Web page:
Gaining Control Over Medical and IoT Devices

The healthcare industry is increasingly relying on real-time decision making, using data from a wide range of sources, such as electronic medical record (eMR) systems, medical devices, mobile and remote services, etc., to improve patient care and outcomes. We sat down to talk about what this move means for the industry and show how the health systems can get the insights and control they need to keep patient data and care safe. Key takeaways from that discussion follow, but if you are interested in seeing a detailed demo of the Medigate and Splunk solutions, you can also access the on-demand webinar, “Gaining Control Over Medical and IoT Devices.”


It’s All About Data

It takes a lot of data — about all the devices within the healthcare delivery organization (HDO) to make real-time decision-making work. These devices make up the modern, hyper-connected HDO, as health information systems interact with the critical care-delivery infrastructure over the same converged network. This results in private and sensitive data (PHI) being stored and transmitted by various unmanaged endpoints, including tens of thousands of medical, IoMT, and IoT devices on the hospital’s network. In light of this, it is extremely important for health systems to protect all the devices within their operations to ensure patient data and, ultimately, care remains safe and reliable. 

Unfortunately, that’s easier said than done. In 2019, cyberattacks on health systems jumped 60%; this year, healthcare delivery organizations continue to be a target. Most of these attacks exploit human weaknesses in some form or another ― they try to trick users (e.g., click on a link, open an attachment, go to a malicious site, etc.) or leverage bad practices (e.g., use easy to guess passwords, delay patching vulnerabilities, etc.) to gain entry. HealthITSecurity reported that an assessment of successful ransomware attacks at 50 hospitals found that: 

Requirements to Protect Data and Devices

To make sure health systems can protect their data and devices, they need to: 

  • Understand their environment, with detailed visibility into everything, managed and unmanaged, connecting to the network, so there are no blind spots and no devices unaccounted for within the health system’s security and management strategies. 
  • Manage risks posed by all the different devices in use in the network. This takes accurate assessments that can identify the devices that are most vulnerable and open to exploit, so health systems can focus resources and prioritize efforts, from patching to network-based protections, to effectively manage and mitigate the risks in their network. 
  • Detect and respond to attacks in the network. This takes monitoring and analyzing how devices are connecting and a contextual understanding of what to expect from different devices, so that anomalous behavior, out of flow communications, and unusual data or application usage, can be detected and stopped before it can do any damage.
  • Auto-mitigate risks through network-centric prevention that reduces the risks of the devices connecting to the network. By connecting the data and clinically-vetted recommendations to the enforcement points in the network (such as a firewall or NAC), health systems can auto-mitigate alerts to prevent ePHI data exfiltration and stop device performance manipulation.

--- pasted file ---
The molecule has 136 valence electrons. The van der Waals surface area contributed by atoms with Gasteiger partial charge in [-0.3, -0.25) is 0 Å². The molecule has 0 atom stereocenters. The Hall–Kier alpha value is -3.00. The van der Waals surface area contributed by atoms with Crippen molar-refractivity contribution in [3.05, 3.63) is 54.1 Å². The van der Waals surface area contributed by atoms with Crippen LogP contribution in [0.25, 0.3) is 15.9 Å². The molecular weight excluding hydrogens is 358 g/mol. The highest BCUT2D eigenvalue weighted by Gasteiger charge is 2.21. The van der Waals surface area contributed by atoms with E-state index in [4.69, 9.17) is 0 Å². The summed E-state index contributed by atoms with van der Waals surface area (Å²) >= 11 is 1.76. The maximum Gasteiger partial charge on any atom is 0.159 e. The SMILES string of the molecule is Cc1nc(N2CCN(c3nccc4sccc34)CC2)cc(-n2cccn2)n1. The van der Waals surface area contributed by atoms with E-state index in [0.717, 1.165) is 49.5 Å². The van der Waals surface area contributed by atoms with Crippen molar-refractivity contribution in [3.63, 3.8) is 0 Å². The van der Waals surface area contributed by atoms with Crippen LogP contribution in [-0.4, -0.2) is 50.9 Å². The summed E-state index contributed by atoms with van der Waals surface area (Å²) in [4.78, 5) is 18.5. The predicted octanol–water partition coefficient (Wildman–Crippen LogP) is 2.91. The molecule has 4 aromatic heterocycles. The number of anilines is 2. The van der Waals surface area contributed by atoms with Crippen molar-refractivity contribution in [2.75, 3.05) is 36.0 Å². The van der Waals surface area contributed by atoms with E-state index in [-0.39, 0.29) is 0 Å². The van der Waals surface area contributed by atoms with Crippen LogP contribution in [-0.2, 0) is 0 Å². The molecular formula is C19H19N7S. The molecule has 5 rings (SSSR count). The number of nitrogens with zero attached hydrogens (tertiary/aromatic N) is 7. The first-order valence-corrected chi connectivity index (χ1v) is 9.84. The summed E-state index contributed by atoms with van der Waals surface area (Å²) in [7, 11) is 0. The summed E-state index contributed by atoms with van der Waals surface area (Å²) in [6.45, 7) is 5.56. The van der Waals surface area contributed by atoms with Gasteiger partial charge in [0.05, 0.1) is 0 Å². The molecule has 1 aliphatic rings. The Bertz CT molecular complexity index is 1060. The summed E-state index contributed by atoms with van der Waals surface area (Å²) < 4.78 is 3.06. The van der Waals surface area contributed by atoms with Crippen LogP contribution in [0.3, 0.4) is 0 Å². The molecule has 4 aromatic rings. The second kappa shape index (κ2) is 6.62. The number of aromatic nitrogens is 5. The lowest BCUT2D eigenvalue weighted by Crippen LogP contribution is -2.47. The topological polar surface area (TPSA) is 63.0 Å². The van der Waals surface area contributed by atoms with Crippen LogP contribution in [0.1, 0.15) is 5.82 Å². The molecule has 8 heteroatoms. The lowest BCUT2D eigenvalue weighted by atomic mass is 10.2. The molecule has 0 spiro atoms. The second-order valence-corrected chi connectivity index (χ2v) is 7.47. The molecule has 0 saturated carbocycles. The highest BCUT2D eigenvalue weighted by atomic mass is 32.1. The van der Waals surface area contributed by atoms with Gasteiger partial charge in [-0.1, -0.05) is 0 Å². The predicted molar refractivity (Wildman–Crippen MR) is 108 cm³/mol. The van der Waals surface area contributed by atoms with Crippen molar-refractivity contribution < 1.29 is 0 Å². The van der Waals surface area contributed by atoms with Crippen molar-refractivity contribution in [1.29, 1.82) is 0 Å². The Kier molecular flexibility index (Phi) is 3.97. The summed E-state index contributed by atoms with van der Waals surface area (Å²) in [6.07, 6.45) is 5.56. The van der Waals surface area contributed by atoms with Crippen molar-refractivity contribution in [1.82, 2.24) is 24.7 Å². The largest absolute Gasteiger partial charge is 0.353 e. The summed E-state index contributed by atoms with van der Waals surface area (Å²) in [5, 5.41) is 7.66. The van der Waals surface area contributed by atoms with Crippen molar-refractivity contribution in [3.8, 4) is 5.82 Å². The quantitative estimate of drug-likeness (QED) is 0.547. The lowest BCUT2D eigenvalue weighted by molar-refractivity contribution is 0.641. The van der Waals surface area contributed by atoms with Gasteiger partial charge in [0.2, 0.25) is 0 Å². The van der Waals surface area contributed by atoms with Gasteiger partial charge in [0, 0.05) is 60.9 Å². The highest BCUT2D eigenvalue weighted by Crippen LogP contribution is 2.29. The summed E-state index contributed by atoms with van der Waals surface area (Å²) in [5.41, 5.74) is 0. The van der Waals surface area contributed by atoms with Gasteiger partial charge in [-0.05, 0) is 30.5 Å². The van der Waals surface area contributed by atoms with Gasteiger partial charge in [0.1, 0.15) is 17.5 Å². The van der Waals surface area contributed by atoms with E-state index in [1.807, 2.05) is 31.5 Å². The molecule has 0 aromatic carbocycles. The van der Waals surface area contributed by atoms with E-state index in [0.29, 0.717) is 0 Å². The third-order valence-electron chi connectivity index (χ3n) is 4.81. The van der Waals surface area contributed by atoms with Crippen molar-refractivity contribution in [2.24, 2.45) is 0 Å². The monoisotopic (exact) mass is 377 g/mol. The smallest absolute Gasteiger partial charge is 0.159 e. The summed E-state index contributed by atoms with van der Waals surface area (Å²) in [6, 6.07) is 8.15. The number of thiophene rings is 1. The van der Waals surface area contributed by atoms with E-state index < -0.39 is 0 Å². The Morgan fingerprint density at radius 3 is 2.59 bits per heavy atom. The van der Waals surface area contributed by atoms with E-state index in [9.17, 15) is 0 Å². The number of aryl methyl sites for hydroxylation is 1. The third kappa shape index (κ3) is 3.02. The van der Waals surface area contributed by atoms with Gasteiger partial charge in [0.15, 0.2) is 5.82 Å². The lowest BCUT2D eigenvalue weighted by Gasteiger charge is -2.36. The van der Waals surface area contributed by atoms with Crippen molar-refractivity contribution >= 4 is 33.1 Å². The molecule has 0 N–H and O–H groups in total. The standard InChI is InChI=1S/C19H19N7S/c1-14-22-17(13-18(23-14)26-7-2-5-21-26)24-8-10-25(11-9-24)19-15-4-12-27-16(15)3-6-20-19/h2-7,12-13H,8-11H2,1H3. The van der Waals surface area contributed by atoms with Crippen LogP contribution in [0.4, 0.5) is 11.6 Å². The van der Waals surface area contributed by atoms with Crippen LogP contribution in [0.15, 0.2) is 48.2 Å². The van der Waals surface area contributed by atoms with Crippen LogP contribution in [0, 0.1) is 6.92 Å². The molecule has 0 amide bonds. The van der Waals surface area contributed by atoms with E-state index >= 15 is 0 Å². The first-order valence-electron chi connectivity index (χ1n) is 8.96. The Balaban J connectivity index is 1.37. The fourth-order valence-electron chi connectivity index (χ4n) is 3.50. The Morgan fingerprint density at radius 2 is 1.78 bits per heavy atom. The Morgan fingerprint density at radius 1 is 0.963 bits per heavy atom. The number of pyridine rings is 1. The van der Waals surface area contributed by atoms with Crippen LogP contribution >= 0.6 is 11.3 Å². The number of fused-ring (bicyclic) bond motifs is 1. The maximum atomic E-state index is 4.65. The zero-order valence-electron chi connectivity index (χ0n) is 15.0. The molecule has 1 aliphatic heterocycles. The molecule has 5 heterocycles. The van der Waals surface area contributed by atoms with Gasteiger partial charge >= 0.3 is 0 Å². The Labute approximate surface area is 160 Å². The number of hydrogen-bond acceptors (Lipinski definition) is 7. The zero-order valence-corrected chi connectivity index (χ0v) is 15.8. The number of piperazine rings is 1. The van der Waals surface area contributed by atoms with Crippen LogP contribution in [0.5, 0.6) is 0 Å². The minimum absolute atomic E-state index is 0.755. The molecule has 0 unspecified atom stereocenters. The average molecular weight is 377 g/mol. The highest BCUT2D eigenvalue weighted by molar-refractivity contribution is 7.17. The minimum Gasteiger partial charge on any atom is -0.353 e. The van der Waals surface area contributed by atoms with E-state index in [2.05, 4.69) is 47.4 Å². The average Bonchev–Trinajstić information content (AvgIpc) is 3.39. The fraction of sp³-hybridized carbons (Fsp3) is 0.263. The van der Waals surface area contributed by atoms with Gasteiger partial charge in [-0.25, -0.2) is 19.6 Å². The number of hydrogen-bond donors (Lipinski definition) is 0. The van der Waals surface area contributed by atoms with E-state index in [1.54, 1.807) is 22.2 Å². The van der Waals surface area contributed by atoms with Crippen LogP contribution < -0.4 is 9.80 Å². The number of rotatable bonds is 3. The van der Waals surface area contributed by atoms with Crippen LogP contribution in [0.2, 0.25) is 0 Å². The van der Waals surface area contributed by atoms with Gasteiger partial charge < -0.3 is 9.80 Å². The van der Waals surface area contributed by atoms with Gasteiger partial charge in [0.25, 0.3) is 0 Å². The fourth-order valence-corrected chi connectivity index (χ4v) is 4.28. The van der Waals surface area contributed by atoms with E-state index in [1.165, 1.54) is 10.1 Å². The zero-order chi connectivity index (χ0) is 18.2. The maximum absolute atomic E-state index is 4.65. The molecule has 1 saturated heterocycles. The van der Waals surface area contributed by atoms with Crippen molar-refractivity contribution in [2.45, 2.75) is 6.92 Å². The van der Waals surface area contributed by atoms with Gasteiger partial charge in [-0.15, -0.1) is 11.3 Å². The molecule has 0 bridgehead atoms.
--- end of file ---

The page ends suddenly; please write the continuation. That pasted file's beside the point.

How Medigate and Splunk Deliver

Medigate and Splunk have partnered to deliver a comprehensive clinical SOC solution that gives health systems the real-time data needed to detect, manage, and respond to cybersecurity events to keep their patient data and care safe. The information captured and analyzed by Medigate on the connected medical and IoT devices active in the environment, network communications, and risks detected are fed into Splunk’s Enterprise Security (ES) to enable sophisticated investigations and facilitate effective playbook development, incident response, and remediation activities.  – Read more

Learn More About Splunk

Surviving the Pandemic Requires Renewed Commitment to Cloud & Data

If we were to vote on the most overused word in 2020, “unprecedented” would be at or near the top of the list. And while we may be tired of hearing it, the fact is we’re all doing our jobs in a radically different way than we were in 2019. 

In the same spirit, we’re holding our first “cloud native” .conf event. We always want attendees to walk away with practical information they can put to use immediately to help their organizations get a competitive advantage. We will focus on sharing the ways we’ve helped our customers meet the challenges of the pandemic, from the realities of remote work to the increased focus on digital commerce and associated challenges not only to their IT and security infrastructure but to their viability as a business. 

We’ve seen our customers significantly increase the pace of their digital transformation plans and their focus on the fastest way to achieve it — the cloud and of course, Splunk. We’ve been talking about the value of cloud for years, but in 2020, any doubt went out the window as we witnessed 10 years worth of e-commerce growth in just three months.

At .conf20, you’ll learn the three major ways Splunk is addressing the challenges of the pandemic, the meteoric increase in digital transformation, the necessity of accelerating your cloud migration strategy and how data ties it all together.